Electronic health record-based clinical trial alert system increased recruitment rates
Oct 25, 2005 - 5:15:38 AM
An electronic health record-based clinical trial alert system increased recruitment rates and physicians' participation in an ongoing clinical trial, according to a study in the October 24 issue of the Archives of Internal Medicine, one of the JAMA/Archives journals.
The success of clinical trials, critical to the advancement of medical science, depends on the recruitment of enough eligible participants in a timely manner, according to background information in the article. Unfortunately, achieving recruitment goals is difficult and failing to meet these goals can hamper the development and evaluation of new therapies and can increase health care system costs. When treating physicians identify and recruit potentially eligible participants for clinical trials, the likelihood that a given patient will participate in a trial increases.
Peter J. Embi, M.D., M.S., from the University of Cincinnati College of Medicine, and colleagues determined whether a clinical trial alert (CTA) system could increase physicians' participation in the recruitment of patients to a clinical trial. After one year of traditional recruitment to a clinical trial, the researchers used their electronic health record (EHR)-based CTA system at The Cleveland Clinic. When a patient's records met selected trial criteria, the CTA alerted the physician about the ongoing trial.
The researchers found that the CTA intervention was associated with a 10-fold increase in the number of referrals generated by physicians, 5.7 per month before intervention to 59.5 per month after. The number of physicians making referrals also increased, from five before intervention to 42 after. The clinical trial enrollment rate more than doubled from 2.9 participants per month to 6.0 participants per month. During the four-month intervention, all of the 114 participating physicians received at least one CTA. Of the 48 physicians who participated, 42 (88 percent) referred at least one patient to the trial coordinator, and 11 (23 percent) of them generated at least one enrollment.
"Use of an EHR-based CTA led to significant increases in physicians' participation in and recruitment rates to an ongoing clinical trial," the authors write. "Given the trend toward the EHR implementation in health care centers engaged in clinical research, this approach may represent a much-needed solution to the common problem of inadequate trial recruitment."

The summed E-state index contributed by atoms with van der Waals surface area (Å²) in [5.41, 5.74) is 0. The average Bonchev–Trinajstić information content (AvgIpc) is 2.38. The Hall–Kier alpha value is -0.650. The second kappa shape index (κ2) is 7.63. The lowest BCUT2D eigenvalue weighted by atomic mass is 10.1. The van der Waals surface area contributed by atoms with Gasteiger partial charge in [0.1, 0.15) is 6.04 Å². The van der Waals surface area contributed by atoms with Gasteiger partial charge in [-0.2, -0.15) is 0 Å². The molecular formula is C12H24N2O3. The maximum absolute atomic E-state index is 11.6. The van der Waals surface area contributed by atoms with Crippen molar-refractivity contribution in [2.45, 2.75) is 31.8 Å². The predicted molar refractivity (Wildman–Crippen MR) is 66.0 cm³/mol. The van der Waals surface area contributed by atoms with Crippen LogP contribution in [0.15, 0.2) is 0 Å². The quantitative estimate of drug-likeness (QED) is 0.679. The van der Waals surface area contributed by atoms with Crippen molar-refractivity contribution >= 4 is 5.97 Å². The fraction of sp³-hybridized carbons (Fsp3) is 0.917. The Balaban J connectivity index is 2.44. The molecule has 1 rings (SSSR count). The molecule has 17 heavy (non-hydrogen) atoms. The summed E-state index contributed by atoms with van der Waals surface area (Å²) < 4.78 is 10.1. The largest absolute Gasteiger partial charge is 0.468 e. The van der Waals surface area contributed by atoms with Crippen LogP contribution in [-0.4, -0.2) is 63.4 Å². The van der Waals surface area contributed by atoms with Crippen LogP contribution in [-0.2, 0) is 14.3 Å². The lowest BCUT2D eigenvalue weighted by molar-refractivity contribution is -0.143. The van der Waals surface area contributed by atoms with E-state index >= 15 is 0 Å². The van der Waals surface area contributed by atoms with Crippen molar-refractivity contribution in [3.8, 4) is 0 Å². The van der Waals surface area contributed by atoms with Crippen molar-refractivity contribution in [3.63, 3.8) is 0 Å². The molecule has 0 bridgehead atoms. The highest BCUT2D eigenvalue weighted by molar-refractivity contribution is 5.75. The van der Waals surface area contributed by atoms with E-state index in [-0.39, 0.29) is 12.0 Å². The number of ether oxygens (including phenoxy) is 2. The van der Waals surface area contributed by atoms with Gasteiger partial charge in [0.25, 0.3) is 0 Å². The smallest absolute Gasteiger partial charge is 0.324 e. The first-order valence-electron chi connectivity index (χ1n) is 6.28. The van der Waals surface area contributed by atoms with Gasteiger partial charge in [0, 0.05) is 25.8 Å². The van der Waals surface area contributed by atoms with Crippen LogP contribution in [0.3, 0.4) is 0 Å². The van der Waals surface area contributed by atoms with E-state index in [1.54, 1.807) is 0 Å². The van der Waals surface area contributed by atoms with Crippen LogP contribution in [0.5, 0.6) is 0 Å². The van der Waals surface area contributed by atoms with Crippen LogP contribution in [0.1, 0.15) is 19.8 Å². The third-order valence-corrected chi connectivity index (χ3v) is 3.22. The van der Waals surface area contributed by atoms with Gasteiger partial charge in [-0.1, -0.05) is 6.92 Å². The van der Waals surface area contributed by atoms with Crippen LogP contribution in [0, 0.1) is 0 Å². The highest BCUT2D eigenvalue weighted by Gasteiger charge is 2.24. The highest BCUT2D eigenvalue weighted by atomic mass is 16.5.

In an accompanying editorial, Al B. Benson III, M.D., from Northwestern University, Feinberg School of Medicine, Chicago, discusses the clinical trial research process.
"Even under the most optimal circumstances, obstacles confront most clinical research projects that can delay the reporting of important clinical information.
Because important obstacles to the successful maintenance of a given clinical trials program include recruitment strategies, costs, and time commitments, the integration of an institution's electronic records system with the research record could help to reduce some of the barriers to the accrual of patients to clinical trials," Dr. Benson writes.
"Our country must weigh the risks vs. benefits of clinical research for current and future generations, as well as the costs, training of health care personnel, donation of human biological specimens for research purposes, regulatory and ethical requirements, and the commitment to actively participate in research trials in far greater numbers.
For our clinical research enterprise to thrive and to better promote evidence-based medicine, the public and leaders in medicine, industry, and government must have the will to find the way to guarantee sustainable medical advances."
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